Tips on Cleaning the DishesAnother common question from pet owners is whether or not to use bleach on pet dishes. “Dishes can be effectively washed with hot, soapy water,” Burkholder and Conway comment. “As an extra precaution, you can use a solution of one tablespoon of unscented, liquid chlorine bleach in one gallon of water to sanitize washed surfaces and utensils.”
According to the FDA officials, the important thing is that the dish or bowl gets cleaned and does not have residual food or film adhering to it, whether it is washed by hand or in a dishwasher. The dishwasher can be a useful alternative to hand-washing for dishwasher-safe bowls, but food residue remaining on the dish or bowl can still harbor bacteria that can go on to multiply after washing.
Michael San Filippo, a spokesman for the American Veterinary Medical Association (AVMA) agrees that it’s generally fine to load pet dishes in the dishwasher with other dishes. Washing them regularly will prevent the growth of bacteria that can make both you and your pet sick. However, if you have a baby or a family member with a suppressed immune system, you should probably run a separate load or use the dishwasher’s sanitize cycle, just to be safe.
A Caution on BiofilmBiofilm is a grouping of different types of bacteria that can grow on the walls of a pet’s water bowl. Some sources say it is beneficial; others say to scrub it off. FDA officials Burkholder and Conway recommend you treat your pet’s water bowl like you would your own drinking glass — thoroughly washing it with hot, soapy water (by hand or in the dishwasher) at least every day or two.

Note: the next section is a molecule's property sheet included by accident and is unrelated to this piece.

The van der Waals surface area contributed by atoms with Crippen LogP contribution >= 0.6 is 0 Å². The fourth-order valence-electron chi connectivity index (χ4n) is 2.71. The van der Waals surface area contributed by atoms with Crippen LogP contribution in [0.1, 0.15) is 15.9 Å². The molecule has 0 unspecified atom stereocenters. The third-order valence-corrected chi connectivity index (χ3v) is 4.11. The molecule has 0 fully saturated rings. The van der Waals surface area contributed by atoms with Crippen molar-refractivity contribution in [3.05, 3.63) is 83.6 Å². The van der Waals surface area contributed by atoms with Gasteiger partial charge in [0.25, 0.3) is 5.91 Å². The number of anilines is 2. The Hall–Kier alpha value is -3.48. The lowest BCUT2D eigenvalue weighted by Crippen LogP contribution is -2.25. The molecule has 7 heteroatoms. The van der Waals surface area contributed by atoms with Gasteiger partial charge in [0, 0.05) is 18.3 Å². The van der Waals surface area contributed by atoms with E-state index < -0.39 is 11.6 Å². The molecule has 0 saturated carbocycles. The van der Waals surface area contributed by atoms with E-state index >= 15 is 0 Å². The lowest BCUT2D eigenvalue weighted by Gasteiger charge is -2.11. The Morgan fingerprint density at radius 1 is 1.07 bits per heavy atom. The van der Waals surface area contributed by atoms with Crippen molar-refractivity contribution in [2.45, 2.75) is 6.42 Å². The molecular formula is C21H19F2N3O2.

A Note on SalmonellaThere have been several recent outbreaks of pet foods recalled due to contamination with Salmonella. This microbe can not only make your pet sick, but it can cause your pet to become a long-term carrier of a bacteria that can sicken humans. In addition, raw food is a potential carrier of harmful bacteria, and any pet owners who choose to feed raw food should take proper precautions, including thoroughly disinfecting any surface used to prepare raw ingredients, and washing food bowls and utensils daily. According to the Centers for Disease Control and Prevention, children under 5 years should not handle pet food or treats since their immune systems are still developing. Furthermore, adults over age 65, people with weakened immune systems and organ-transplant patients are also at an increased risk for getting seriously ill from Salmonella.
Here’s the bottom line: If you’re guilty of leaving your pet’s food and water bowls out for days without cleaning them, you run the risk of spreading dangerous bacteria and contracting a foodborne illness. Clean out your animal’s excess food and wash the bowls in hot, soapy water or pop them in the dishwasher after every meal. It might be a good idea to have several food and water bowls on hand, so you’ll always have a clean one ready for the next meal. And don’t forget to wash your hands every time you handle pet food.